Tribute To A Legend

Artwork Tsuneo Sanda

Sir Christopher Lee was a very tall man, about 6’5″, who really was larger than life. He was the stuff of legend, where his adventures were the events of the 20th century and his acquaintances were a who’s who of the past 100 years. He knew former Yugoslavian dictator Tito from their time during WWII. He was the only LOTR cast member who had actually met JRR Tolkien. He not only played Rasputin in a film, he met the “mad monk”‘s daughter (she was awestruck by the resemblance, especially in the eyes) AND he met the men who had killed Rasputin. I would joke that he was the Queen’s answer to Chuck Norris but he truly was in a class by himself.

Christopher Frank Carandini Lee was the son of a miltary officer and a mother of Italian aristocratic descent. He was proudly a direct descendant of Charlemagne. His step-cousin was none other than James Bond creator Ian Fleming. When Lee was just 17, he briefly enlisted with the Finnish army to fight the Soviets and a year or so later, he ended up with the Royal Air Force. From there he was attached to the Special Air Service (SAS), specifically the Special Operations Executive. Whatever he did during this time, he took with him to the grave in spite of numerous inquiries from historians and reporters. He said he took a lifetime oath and well, he meant it. Many have heard the anecdote about Lee responding, “I do not have to imagine” to Peter Jackson telling him to imagine the sound of a knife going through someone’s back. But whatever he did, it was likely under deep cover. He spoke a number of languages and I remember a friend in Germany telling me about an interview he’d seen on t.v. with Lee. Lee not only conducted the interview in fluent German, he’d also spoken like a native. My friend said if he didn’t already know who Lee was, he’d never guess in a million years Lee was British. Again, Fleming was a relative of his and he later had campaigned to have Lee play a role in one of the earlier films. (Lee finally scored the role of Francisco Scaramanga in the James Bond flick “The Man With The Golden Gun” in 1974.) Lee also worked with the legendary Gurkhas and wrapped up the war by chasing down Nazi war criminals. Lee was decorated by several countries for his service during the war.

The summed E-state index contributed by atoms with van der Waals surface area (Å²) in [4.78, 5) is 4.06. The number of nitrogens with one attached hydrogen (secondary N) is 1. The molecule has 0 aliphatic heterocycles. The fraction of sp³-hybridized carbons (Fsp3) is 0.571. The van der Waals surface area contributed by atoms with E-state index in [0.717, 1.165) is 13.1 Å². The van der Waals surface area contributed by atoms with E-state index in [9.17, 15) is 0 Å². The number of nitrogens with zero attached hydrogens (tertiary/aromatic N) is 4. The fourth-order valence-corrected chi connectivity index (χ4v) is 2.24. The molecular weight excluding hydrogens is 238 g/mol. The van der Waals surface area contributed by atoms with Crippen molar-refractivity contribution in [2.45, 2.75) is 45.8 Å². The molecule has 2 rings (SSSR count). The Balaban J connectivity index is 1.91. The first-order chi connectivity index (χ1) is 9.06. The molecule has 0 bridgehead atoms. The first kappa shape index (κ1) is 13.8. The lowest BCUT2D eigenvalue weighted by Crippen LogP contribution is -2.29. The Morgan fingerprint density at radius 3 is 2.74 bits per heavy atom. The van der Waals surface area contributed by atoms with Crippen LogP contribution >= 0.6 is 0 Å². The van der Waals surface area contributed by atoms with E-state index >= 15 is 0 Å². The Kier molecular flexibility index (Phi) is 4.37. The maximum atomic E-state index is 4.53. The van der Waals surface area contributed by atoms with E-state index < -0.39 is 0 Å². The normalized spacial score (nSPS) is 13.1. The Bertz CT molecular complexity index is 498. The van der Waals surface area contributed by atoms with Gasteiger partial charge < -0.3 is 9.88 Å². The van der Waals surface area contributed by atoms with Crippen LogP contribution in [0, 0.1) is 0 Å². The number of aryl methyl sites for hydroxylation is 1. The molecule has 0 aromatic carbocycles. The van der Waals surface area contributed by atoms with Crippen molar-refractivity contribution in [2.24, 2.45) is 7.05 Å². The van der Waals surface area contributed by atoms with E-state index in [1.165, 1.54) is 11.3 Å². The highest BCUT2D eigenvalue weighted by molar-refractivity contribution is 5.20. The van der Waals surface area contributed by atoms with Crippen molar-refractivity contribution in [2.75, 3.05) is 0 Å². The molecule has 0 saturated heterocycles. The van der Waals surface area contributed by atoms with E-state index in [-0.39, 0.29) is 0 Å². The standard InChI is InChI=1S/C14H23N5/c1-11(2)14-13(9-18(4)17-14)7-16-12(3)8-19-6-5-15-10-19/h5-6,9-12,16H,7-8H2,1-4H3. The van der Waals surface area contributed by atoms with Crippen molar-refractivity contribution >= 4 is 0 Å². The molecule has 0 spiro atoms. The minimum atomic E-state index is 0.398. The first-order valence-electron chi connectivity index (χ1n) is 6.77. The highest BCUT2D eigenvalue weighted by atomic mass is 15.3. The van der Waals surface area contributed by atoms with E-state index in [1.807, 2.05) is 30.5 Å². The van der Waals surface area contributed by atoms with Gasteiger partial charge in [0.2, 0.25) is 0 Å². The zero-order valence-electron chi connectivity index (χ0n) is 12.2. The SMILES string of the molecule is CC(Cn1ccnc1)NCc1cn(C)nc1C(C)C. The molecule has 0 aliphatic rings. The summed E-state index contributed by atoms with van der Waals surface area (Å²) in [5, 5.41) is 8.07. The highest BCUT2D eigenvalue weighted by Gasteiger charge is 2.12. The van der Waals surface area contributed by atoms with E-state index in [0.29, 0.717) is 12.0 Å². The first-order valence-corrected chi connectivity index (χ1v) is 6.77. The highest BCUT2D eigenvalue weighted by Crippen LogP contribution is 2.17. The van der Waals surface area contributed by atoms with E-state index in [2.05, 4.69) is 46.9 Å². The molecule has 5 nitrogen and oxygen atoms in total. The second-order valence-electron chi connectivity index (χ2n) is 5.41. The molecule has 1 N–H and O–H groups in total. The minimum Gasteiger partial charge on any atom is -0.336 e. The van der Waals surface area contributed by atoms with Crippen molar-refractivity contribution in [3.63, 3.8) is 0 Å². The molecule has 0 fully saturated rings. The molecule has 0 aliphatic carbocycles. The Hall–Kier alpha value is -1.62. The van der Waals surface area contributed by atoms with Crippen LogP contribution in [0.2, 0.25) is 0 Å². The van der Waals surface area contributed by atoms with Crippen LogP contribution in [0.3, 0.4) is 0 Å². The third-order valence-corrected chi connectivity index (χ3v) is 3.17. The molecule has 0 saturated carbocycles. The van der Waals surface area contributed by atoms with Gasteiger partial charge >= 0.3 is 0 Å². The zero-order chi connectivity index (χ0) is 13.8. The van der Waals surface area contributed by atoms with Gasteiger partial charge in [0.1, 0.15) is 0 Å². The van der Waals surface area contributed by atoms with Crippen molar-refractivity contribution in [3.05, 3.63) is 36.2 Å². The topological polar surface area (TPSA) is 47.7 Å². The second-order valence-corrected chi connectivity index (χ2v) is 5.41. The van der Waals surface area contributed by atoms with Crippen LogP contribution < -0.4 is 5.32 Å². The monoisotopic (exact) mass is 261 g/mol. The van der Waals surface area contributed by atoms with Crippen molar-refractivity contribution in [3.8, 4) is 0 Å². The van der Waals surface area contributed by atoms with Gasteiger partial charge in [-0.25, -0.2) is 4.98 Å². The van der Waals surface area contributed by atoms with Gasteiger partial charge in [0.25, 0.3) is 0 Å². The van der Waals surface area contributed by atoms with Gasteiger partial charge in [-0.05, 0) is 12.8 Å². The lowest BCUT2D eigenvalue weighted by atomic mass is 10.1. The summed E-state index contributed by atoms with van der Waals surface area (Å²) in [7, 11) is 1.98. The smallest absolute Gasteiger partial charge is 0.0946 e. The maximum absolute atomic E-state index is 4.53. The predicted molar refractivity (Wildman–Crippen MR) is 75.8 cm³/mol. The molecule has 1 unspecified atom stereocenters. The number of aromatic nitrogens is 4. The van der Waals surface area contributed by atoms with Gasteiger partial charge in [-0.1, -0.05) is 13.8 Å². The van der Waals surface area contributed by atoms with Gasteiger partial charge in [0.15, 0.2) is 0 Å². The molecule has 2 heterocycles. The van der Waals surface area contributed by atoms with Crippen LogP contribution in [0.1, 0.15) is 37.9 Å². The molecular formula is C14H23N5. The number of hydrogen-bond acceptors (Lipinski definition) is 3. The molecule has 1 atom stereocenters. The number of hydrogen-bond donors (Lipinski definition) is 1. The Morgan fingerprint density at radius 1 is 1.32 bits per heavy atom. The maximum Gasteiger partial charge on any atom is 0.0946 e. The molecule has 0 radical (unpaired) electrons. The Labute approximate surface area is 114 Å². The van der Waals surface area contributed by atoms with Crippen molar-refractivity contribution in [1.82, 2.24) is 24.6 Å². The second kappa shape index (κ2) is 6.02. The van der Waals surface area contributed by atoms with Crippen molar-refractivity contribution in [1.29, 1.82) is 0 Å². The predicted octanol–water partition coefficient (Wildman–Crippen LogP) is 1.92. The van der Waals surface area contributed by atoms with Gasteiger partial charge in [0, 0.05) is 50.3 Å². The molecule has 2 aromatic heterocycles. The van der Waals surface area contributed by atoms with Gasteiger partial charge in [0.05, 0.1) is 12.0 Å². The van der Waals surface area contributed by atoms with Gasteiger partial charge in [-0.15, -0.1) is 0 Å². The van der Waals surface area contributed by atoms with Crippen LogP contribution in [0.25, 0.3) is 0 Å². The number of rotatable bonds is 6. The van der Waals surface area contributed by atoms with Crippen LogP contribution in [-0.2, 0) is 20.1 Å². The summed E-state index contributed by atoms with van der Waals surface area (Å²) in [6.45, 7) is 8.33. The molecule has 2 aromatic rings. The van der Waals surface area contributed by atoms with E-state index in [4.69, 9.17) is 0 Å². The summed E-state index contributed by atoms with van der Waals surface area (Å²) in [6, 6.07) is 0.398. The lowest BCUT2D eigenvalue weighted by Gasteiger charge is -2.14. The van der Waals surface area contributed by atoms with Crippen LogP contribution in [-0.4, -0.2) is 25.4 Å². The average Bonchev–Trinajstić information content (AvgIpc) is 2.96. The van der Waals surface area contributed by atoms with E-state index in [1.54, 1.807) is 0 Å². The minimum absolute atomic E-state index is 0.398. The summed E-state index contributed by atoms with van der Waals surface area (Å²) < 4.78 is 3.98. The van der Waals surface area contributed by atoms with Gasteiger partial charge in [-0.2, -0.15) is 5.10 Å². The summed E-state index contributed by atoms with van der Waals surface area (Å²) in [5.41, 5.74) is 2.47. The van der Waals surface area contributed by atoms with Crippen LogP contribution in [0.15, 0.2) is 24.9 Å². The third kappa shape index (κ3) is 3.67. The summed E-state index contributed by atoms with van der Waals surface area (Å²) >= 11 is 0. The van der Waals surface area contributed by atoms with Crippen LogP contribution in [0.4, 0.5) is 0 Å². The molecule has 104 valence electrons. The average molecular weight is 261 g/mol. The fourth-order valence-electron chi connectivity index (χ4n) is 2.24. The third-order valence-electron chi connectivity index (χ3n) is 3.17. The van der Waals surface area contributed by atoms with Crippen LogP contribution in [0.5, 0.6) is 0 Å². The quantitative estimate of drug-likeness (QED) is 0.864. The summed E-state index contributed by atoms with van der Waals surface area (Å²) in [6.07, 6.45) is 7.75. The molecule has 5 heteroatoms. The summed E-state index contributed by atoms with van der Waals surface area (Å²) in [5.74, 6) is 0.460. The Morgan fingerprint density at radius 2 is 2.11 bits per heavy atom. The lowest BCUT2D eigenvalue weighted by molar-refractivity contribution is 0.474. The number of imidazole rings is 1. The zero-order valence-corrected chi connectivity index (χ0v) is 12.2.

That would be enough for most people but Lee was just getting started. In the late ’40s, he got into acting and became one of the most prolific perfomers in film history. By the early 2000s, he’d appeared in over 200 films and his longest “dry spell” was a couple of years. It’s incredible to think how many big movie stars came and went, how many went from the A-list to obscurity, while Lee chugged along in mostly character roles. Even though he’d “retired” last year, he’d decided to sign on with a movie that’s now in pre-production.

Lee made his greatest mark in genre films and particularly as villains. He co-starred with Peter Cushing, another future Star Wars villain, in “The Hound of the Baskervilles” in 1959. He reinvented Count Dracula for a new generation of filmgoers with Hammer’s vampire flicks when he got to appear again with Cushing; his first role with Hammer was as Frankenstein’s monster. “The Wicker Man,” in 1973, gave Lee one of his most famous roles and one that remained a favorite of his. Aside from his turn as a Bond villain, Lee spent the next several years in movies big and small, great and not-so-great, but he always gave it his all.